05th Jan 2020
It isn’t an exaggeration to say that the glittering metropolis of Dubai will stop you dead in your tracks. From the zany architecture to its mesmerising vision for the future, it will draw you in. But this glitzy city isn’t just a playground for the grown-ups, writes Amanda Cassidy.
Dubai is big on bling. It is all supercars and flashy handbags. It is all about the biggest, the best and the most expensive. That’s why first-time travellers might be a little surprised about how big on traditions this Middle Eastern city is too.
As well as being a playground for the rich and famous, it is a surprisingly family-friendly destination. From underwater aquariums to making penguin pals, a mind-boggling museum to an indoor jungle, you’ll find everything and more to make this the family adventure you won’t forget. Here’s what we learnt along the way.
The locals are few and far between
Our first encounter with locals is at the airport when we arrive – the men wear beautifully pressed white clothing called kandura. The women’s long, traditionally black robes are called abaya. It takes a while to sink in that there are not many local Emiratis around at all. It surprised us to learn that only 11% of Dubai’s population is Emirati.
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It is total kid heaven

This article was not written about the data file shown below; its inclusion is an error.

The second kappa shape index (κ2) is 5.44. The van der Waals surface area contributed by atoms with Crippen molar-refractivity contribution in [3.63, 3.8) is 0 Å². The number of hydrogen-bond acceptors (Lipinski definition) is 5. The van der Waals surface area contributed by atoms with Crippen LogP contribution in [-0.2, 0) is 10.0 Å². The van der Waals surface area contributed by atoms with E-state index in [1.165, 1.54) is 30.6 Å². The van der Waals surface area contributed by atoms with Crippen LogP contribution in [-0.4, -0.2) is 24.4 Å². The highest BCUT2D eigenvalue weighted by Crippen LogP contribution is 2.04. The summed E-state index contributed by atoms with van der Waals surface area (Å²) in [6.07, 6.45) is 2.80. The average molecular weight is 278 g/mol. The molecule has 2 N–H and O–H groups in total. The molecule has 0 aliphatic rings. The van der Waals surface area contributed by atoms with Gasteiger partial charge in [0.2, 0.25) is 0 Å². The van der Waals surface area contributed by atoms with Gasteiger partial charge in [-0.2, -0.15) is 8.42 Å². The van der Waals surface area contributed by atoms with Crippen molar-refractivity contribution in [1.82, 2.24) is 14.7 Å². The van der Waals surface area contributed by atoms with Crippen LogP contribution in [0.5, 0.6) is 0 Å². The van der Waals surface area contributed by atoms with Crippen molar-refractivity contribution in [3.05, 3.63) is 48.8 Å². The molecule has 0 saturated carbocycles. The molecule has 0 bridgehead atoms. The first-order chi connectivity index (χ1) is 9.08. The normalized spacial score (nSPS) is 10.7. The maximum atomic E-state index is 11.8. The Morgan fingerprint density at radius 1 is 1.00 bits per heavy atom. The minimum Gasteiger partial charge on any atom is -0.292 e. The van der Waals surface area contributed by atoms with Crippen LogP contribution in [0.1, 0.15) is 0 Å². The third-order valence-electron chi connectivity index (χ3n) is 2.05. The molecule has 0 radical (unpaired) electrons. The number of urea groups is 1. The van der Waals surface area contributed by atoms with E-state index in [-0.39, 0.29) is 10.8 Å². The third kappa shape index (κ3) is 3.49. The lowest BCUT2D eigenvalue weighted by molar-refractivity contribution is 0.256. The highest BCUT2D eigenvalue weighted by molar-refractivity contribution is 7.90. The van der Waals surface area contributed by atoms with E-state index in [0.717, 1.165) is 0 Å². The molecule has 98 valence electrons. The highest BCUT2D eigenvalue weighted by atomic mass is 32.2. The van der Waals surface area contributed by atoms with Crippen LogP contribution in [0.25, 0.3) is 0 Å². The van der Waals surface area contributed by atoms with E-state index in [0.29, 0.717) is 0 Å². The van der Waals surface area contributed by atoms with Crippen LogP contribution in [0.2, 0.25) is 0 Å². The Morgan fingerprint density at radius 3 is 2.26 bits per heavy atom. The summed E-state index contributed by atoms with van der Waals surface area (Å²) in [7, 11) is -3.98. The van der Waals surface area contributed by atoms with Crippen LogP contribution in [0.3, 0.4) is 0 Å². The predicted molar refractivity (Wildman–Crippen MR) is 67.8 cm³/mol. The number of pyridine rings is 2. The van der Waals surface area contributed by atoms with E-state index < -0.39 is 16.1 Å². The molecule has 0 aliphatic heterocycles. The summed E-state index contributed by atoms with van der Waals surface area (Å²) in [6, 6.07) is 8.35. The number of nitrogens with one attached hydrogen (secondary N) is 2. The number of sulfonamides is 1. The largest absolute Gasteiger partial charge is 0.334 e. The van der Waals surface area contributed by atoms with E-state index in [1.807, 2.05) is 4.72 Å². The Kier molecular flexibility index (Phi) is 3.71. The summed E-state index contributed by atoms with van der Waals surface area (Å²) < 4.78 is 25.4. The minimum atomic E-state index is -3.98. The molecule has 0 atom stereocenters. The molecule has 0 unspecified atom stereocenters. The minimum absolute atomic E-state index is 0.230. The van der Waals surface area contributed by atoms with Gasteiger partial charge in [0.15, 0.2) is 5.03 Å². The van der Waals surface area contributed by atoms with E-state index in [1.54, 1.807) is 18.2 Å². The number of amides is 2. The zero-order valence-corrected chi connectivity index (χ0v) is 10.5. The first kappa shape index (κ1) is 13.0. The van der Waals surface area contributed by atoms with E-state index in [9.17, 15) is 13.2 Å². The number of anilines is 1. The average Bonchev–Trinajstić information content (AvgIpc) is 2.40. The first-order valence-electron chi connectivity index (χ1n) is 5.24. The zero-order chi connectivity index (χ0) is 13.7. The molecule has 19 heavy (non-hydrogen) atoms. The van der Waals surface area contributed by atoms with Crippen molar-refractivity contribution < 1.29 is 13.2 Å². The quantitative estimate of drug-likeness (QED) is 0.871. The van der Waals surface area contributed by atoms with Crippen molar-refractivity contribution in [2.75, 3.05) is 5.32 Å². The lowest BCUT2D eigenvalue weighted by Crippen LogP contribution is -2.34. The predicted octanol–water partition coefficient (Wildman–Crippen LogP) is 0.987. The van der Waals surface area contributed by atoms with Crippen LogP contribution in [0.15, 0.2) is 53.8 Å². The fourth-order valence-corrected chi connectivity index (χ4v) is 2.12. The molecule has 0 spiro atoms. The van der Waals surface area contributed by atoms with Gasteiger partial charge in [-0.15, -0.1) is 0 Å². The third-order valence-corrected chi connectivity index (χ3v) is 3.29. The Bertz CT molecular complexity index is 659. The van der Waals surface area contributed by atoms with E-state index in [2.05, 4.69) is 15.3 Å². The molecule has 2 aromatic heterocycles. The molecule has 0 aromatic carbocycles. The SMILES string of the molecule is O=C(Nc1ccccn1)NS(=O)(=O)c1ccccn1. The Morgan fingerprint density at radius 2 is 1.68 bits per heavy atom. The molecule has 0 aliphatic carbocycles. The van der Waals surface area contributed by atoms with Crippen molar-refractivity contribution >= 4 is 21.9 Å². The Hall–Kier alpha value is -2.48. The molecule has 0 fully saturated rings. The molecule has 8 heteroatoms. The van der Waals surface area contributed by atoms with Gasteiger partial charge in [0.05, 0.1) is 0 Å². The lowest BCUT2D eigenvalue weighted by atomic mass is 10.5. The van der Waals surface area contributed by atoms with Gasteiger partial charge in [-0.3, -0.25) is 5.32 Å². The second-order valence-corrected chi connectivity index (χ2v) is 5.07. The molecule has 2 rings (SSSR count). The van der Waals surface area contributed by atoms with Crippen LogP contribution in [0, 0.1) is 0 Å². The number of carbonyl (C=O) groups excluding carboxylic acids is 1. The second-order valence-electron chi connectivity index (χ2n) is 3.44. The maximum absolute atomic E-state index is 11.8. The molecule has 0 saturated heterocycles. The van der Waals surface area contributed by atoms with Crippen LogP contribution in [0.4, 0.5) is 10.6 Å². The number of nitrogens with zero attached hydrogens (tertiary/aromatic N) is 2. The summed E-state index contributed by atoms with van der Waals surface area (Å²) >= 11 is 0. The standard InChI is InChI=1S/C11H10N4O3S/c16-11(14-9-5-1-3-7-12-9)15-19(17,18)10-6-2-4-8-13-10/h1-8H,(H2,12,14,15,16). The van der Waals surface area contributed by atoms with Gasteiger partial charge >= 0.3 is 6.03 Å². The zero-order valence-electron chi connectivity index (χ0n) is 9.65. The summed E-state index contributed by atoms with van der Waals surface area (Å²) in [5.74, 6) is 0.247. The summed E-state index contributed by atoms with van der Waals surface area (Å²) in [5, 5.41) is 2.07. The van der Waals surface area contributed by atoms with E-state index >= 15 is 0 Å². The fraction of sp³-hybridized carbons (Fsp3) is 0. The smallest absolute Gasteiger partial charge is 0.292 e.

There is so much for the children to do which is why Dubai has now rivalled Orlando for families looking for that theme park experience, with a twist. The flight is also only 7 hours from Dublin which is why it is growing increasingly popular for those with little ones who want to experience the theme parks while also getting a nice hit of winter sun. IMG Worlds of Adventure is probably the biggest hit. It holds the title for the largest indoor theme park anywhere in the world and covers a million square feet.
Legoland opened just three years ago and it has already earned its place as the best thing to do in the UAE with family. Within Legoland, there are six themed lands with educational activities, mini places to fly and even a submarine adventure zone. (Let’s be honest, this is just as much fun for parents as it is with kids). The waterpark scene is also off the charts. The Atlantis waterpark has everything you’d want in a waterpark. There are lazy rivers, kids’ pools and is also surrounded by other large attractions including an aquarium and meet-the-animal experiences.
The vision is staggering
“It is all about celebrating the future”